Colombia Sees Bouts Of Looting As Coronavirus Fallout Puts People Out Of Work

Jul 17, 2020
Originally published on July 17, 2020 2:59 pm

In Colombia, a spike in coronavirus cases has forced many towns and cities that had been reopening — including Bogotá and Medellín — to issue new lockdown orders. That's making life especially difficult for poor people who need to work in order to eat. And in some communities, they have turned to looting.

The most dramatic case occurred July 6 in the Caribbean coast village of Tasajera when a scramble to steal gasoline ended in a hellish fireball.

As a gasoline tanker approached the village, the driver swerved to miss a crocodile, he later told reporters. His truck overturned and people swarmed the vehicle to pilfer the gas. But when one of the raiders tried to steal the truck's battery, a spark set off a massive explosion.

A video posted on social media shows several men running from the burning tanker with their clothes on fire. Forty people have died from burns, according to national news reports.

One survivor, Daniel Benites, told NPR that he had just filled a plastic jug with gasoline when the tanker exploded. "The impact of the explosion blew me into a puddle of water," he said. That offered some protection but he suffered burns on his arms and face.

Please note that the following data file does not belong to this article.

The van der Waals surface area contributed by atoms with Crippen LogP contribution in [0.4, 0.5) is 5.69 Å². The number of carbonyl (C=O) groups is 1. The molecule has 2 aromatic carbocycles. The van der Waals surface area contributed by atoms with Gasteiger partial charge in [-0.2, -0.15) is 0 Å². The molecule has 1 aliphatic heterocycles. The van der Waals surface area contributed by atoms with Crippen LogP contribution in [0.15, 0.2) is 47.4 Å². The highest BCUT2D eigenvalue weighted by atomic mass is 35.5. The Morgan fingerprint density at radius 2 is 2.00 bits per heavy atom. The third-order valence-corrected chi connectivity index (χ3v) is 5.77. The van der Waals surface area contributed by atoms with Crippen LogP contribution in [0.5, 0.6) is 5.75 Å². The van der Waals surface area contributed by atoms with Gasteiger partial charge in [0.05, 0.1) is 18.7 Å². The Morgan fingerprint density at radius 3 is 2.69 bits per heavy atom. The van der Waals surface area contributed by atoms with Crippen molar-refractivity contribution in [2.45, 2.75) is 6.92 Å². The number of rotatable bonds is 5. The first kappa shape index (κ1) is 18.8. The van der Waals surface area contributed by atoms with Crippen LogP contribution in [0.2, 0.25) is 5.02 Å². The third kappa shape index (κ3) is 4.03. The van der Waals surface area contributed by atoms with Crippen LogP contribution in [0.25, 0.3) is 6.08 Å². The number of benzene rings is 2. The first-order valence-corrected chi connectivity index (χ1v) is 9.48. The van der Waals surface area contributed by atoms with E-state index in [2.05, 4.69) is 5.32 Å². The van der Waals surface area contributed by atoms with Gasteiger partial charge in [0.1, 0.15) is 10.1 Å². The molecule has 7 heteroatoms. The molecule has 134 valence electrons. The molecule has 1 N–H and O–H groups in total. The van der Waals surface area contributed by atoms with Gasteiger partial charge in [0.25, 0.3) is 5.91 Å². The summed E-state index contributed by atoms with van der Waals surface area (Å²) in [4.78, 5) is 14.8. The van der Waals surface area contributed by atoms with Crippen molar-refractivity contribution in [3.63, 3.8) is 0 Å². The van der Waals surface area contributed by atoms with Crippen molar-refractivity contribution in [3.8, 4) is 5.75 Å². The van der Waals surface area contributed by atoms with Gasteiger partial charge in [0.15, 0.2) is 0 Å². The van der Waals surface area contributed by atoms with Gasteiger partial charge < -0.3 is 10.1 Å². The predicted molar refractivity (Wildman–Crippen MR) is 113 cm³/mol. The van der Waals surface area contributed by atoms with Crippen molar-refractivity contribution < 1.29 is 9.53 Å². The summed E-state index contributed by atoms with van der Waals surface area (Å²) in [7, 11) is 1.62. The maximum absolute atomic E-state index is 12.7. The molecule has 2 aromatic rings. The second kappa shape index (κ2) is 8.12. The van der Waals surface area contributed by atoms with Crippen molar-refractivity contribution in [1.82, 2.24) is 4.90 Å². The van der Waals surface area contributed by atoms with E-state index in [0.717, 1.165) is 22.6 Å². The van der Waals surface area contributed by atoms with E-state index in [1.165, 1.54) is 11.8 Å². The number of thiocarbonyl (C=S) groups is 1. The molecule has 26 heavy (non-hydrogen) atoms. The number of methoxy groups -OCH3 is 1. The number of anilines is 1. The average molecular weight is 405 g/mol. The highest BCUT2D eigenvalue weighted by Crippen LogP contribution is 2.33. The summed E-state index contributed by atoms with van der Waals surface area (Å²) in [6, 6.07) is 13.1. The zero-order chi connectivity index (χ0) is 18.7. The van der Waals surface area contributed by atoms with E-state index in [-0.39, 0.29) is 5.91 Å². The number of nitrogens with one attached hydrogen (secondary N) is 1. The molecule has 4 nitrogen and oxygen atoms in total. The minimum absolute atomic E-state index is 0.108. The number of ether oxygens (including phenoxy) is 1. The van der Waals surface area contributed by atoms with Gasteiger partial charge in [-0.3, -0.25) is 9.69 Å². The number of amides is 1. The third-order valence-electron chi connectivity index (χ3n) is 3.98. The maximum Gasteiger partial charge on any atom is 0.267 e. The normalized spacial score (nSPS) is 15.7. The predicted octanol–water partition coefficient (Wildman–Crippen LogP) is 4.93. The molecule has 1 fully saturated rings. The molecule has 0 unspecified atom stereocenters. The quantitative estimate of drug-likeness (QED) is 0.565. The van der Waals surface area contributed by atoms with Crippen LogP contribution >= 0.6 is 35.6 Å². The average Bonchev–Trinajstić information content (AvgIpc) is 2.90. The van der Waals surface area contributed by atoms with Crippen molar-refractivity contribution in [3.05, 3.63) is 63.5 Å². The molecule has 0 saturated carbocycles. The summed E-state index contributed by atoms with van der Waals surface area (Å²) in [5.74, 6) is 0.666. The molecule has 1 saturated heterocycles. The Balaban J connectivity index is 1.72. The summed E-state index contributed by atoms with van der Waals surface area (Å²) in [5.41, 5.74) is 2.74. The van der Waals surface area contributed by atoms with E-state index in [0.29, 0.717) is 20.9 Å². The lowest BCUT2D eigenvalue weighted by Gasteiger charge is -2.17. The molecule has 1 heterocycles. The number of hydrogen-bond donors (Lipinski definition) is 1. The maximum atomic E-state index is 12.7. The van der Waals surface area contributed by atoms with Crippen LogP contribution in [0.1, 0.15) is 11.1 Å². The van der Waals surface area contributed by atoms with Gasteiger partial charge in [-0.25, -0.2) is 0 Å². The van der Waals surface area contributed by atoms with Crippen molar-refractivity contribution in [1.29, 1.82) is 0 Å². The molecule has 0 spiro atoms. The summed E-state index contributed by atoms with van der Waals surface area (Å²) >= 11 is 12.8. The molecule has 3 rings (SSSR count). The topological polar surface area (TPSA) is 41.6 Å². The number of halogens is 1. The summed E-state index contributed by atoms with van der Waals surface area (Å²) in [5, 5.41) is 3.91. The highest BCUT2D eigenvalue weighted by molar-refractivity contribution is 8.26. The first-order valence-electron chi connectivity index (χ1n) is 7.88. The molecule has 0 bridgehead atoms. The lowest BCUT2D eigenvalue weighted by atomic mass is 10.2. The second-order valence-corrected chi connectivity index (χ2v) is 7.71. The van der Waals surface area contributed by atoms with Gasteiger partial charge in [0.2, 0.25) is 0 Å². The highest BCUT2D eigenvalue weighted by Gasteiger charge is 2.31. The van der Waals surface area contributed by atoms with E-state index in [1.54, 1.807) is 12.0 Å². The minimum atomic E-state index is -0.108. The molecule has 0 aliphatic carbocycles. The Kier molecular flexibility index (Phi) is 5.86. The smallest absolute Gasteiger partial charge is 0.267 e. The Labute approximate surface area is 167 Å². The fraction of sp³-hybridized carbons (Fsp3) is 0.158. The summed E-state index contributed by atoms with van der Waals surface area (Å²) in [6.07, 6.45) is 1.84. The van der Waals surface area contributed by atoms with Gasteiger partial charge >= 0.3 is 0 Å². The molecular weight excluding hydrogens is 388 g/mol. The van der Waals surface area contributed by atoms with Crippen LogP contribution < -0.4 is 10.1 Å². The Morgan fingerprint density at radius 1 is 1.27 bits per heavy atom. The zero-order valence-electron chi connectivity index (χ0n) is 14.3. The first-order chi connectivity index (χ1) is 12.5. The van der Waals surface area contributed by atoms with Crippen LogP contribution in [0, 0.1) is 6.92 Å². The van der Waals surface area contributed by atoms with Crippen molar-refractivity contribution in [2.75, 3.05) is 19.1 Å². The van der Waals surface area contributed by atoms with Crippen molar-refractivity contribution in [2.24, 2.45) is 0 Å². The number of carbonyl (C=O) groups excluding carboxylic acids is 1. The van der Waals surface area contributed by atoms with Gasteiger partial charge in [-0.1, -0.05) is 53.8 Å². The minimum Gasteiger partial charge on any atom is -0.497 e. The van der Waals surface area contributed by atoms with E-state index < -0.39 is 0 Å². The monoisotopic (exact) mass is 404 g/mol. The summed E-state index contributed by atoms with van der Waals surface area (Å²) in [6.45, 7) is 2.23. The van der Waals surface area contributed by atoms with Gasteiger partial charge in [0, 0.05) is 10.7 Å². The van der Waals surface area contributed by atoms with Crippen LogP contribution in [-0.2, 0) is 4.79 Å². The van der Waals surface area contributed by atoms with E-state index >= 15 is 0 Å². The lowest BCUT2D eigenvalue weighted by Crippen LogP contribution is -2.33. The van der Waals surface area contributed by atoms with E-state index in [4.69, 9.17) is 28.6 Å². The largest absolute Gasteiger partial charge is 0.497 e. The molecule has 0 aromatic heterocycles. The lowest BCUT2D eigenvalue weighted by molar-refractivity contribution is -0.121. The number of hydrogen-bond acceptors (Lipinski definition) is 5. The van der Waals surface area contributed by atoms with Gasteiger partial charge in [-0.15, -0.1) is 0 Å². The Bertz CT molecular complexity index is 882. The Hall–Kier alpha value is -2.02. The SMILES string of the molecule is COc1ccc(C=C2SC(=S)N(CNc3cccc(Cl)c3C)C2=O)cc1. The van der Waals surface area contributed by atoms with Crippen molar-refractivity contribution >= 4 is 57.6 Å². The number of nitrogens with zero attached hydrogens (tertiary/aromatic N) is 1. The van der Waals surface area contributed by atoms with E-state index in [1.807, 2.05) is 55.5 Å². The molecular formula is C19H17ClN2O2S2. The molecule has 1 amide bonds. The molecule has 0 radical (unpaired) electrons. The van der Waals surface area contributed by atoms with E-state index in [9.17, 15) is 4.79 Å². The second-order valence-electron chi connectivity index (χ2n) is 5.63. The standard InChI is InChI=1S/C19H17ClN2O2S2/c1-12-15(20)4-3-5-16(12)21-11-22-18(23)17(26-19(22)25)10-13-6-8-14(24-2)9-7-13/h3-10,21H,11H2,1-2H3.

Sporadic episodes of looting have broken out elsewhere in Colombia, too. Four days after the gas tanker exploded, a truck loaded with fish overturned on a highway near Cartagena. Police fired shots but the looters ignored them and picked the truck clean. In Medellín in April, residents stole from a vehicle carrying humanitarian aid.

The incidents come as economic fallout from the coronavirus hits Colombia. Around the country government food donations have been sporadic. And while some towns and cities have partially reopened, the economy contracted by 20% in April and has yet to rebound. Unemployment has jumped to 21%, up from 12% at the start of the year.

After hungry residents tried to loot stores in March when Bogotá's lockdown began, city council member Heidi Sánchez tweeted: "The COVID-19 crisis has widened inequalities in our city and our country. Hunger also kills!"

Edilbert Ariza (left) lost four relatives in a fuel truck explosion in Tasajera, Colombia. He and other local residents had been taking gas from the overturned truck before the fire broke out. He sits next to his nephew, Anderson Rodríguez.
John Otis for NPR

Even before the outbreak, Tasajera was depressed. It sits on a narrow strip of land between the Caribbean Sea and a mosquito-infested swamp. Many residents live in huts built atop trash heaps that serve as makeshift dykes.

Besides fishing, about the only way to make a buck is by selling soft drinks to motorists on the highway, but there's no longer much traffic due to the pandemic. That may be why residents were willing to risk their lives to steal fuel, says Edilbert Ariza, who grew up in the village and lost four relatives in the explosion.

Ariza says his loved ones were just scraping by and figured they could make some easy money by selling the gas. Shaking his head, Ariza says: "Look at the consequences."

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SARAH MCCAMMON, HOST: